All interactive tools and some other processing methods allow to select geometrical shapes on data with mouse: points, lines, rectangles, circles/ellipses. Existing selections can be similarly modified by dragging corners, endpoints, or complete selections. When mouse cursor is moved near to an editable point of a selection, is changes its shape to indicate the possibility to edit this point.

Each tool typically uses only one type of selection and when it is activated on a data window, it sets the selection mode to this type. Selections of other types than currently displayed are remembered and they are recalled when a tool which uses them is activated again. E.g. when you select several lines with Profile extraction tool, then switch to Statistical quantities (the lines disappear) and select a rectangular area to calculate its statistical characteristics, and then switch back to Profile extraction, the rectangle disappears and the lines appear again.

Tools that use the same type of selection – e.g. both Statistical functions and Statistical quantities use rectangular selection – share it. To calculate height distribution of the same rectangle you have selected for statistical quantities, it is sufficient to switch the tool.

Data window with three selected lines, two horizontal and one vertical.

If you save data in Gwyddion native file format (.gwy), all selections are saved together with data and recalled the next time the file is opened and appropriate tool chosen.

Pressing Shift during selection restricts the degrees of freedom of the shape, making it easier to draw shapes from a specific subset. Specifically, pressing Shift restricts

The last modified shape can also be adjusted using the keyboard:

Several tools can hold the selection while switching between images. Meaning the selection is copied from the current image any image you switch to. It is enabled by checking Hold selection in the tool. Depending on the additional options, the current selection can be copied only to images which do not have any yet or replace existing selections.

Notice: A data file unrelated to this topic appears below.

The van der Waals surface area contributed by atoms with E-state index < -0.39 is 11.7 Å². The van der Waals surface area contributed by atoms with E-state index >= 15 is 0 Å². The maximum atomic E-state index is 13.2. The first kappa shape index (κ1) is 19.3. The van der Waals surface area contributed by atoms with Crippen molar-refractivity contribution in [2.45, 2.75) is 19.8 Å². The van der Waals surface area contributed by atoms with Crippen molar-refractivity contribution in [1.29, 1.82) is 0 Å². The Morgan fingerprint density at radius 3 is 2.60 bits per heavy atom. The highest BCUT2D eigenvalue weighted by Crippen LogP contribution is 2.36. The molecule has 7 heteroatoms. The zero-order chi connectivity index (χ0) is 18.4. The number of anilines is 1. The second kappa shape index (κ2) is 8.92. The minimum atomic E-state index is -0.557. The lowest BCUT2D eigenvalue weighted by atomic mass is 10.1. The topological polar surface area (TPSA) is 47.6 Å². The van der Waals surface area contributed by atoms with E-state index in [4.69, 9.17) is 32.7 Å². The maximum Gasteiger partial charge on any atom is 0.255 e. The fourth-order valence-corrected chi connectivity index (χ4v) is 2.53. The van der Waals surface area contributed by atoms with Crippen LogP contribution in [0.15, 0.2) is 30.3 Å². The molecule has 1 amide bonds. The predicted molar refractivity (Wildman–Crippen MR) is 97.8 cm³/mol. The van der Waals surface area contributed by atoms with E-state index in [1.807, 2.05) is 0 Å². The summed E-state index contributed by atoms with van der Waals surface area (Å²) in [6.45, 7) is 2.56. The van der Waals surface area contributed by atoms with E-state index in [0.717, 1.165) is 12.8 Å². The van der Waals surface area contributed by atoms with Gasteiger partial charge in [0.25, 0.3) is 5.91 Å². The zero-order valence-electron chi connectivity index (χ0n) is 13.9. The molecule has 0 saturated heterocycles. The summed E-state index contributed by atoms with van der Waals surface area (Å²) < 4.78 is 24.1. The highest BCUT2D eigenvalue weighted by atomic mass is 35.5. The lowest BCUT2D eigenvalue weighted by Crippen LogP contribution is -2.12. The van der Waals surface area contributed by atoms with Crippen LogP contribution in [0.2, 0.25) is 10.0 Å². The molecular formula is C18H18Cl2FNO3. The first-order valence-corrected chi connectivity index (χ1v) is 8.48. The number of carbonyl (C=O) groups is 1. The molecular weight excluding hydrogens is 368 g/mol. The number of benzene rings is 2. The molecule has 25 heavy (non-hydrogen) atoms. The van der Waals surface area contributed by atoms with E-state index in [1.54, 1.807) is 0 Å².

Selection Manager

The selection manager tool is a special tool that displays the list of all selections in an image and enables to copy them to other images.

For each selection, the tool shows the name, which is how the selection is identified in the .gwy file; the selection type and the number of objects (points, lines, rectangles, …) selected. Usually, there is at most one selection of any type because they are shared among the tools as described above. Nevertheless, sometimes there are special or private selections present as shown on the following figure displaying two point-wise selections.

Selection Manager showing several selections present in the data.

Selection chosen in the list is displayed in the data window.

It is possible to delete individual selections by choosing them in the list and pressing the Delete key or Delete button – this is equivalent to clearing the selection in the corresponding tool. The Clear button removes all selections.

However, the most interesting function of Selection Manager is selection copying. There are two ways to copy a selection to another image:

  • Dragging a row from the selection list onto a data window copies the selection to this data window.
  • Clicking the Distribute button copies the selection to all other images in the file. Or, if to all files is enabled, to all images in all open files.

Selections are copied only to images with compatible lateral units. This means that a selection in a normal image with meters as the lateral units will not be distributed to a two-dimensional PSDF image or a two-dimensional slope distribution.

If the physical dimensions of the target data are not sufficient to contain all the objects of the copied selection then only those objects that fit are copied (this can also mean nothing is copied).

The coordinates defining the chosen selection can be exported to the clipboard or a text file using Copy and Export buttons. Each specific selection type is defined by its coordinates as described in the developer documentation: for instance points have two coordinates x and y, while rectangles have four that correspond to x and y of its two corners. The coordinates are always relative to top left image corner, even if the origin is not in the top left corner.